Fisker has revised its 2023 production expectations downward. The company now anticipates producing 13,000 to 17,000 electric vehicles, a significant reduction from its initial projection of 20,000 to 23,000 units. Fisker attributes this adjustment to challenges in scaling up deliveries and acknowledges weaknesses in internal controls over financial reporting.
Chief Financial Officer Geeta Fisker emphasized the company's commitment to responsible decision-making for long-term sustainability during a post-earnings conference call. This production cut follows a previous reduction in forecasts in August, primarily attributed to delays from a key supplier. While the supply chain has reportedly stabilized, Fisker anticipates occasional bottlenecks from select suppliers in the future.
This announcement coincides with industry concerns about a potential slowdown in electric vehicle demand. Tesla CEO Elon Musk has raised alarms about high interest rates affecting consumer sentiment, and both Ford and General Motors have approached the market cautiously. Luxury EV maker Lucid also recently adjusted its production forecast in response to lower delivery numbers.
Fisker, like its competitors, has engaged in a price war, reducing the cost of its high-end Ocean Extreme SUV to stimulate demand. However, the company asserts that its delivery and service infrastructure, rather than production capacity or demand, is the primary limiting factor. CEO Henrik Fisker acknowledged challenges in meeting delivery timelines, leading to customer frustration.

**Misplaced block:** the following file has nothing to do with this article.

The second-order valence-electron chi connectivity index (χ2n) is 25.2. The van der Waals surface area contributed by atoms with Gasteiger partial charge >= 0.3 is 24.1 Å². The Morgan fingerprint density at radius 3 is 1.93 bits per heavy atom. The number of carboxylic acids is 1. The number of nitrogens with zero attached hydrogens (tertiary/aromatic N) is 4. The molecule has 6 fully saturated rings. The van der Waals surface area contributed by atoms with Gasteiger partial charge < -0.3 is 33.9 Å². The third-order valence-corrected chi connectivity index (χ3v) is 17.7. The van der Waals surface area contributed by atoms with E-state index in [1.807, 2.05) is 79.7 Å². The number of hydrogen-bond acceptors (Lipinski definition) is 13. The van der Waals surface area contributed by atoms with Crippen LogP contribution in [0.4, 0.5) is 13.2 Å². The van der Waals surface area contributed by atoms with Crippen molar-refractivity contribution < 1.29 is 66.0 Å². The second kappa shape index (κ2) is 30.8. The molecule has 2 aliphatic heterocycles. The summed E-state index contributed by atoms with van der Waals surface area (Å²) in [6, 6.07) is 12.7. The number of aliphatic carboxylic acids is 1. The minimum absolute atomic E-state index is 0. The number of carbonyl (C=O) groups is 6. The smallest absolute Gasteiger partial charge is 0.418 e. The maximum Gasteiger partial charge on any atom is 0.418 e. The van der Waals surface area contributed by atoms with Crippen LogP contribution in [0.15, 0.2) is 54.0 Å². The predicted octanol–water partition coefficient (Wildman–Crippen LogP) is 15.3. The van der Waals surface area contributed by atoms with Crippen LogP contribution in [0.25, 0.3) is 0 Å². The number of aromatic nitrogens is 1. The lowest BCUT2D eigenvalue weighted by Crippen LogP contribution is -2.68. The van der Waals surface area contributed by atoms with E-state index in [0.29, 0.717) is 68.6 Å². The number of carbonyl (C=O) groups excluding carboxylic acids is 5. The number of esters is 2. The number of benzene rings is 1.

Despite the production cut, Fisker reported delivering 1,200 vehicles in October, surpassing the third-quarter figure of 1,097. The company aims to further increase deliveries by hiring additional staff, collaborating with more logistics partners, and establishing new facilities. However, the third-quarter financial results fell below analysts' expectations, with revenue at $71.8 million and a larger-than-expected loss of $91 million.
Fisker had delayed the release of its financial results, citing the departure of its former chief accounting officer. On Monday, the company revealed the existence of material weaknesses in its internal control over financial reporting. These issues pertain to complex accounting across multiple countries, involving convertible notes, derivatives, and inventory management in the contract manufacturing of its vehicles. Fisker is actively addressing these concerns by hiring experts to enhance its internal controls.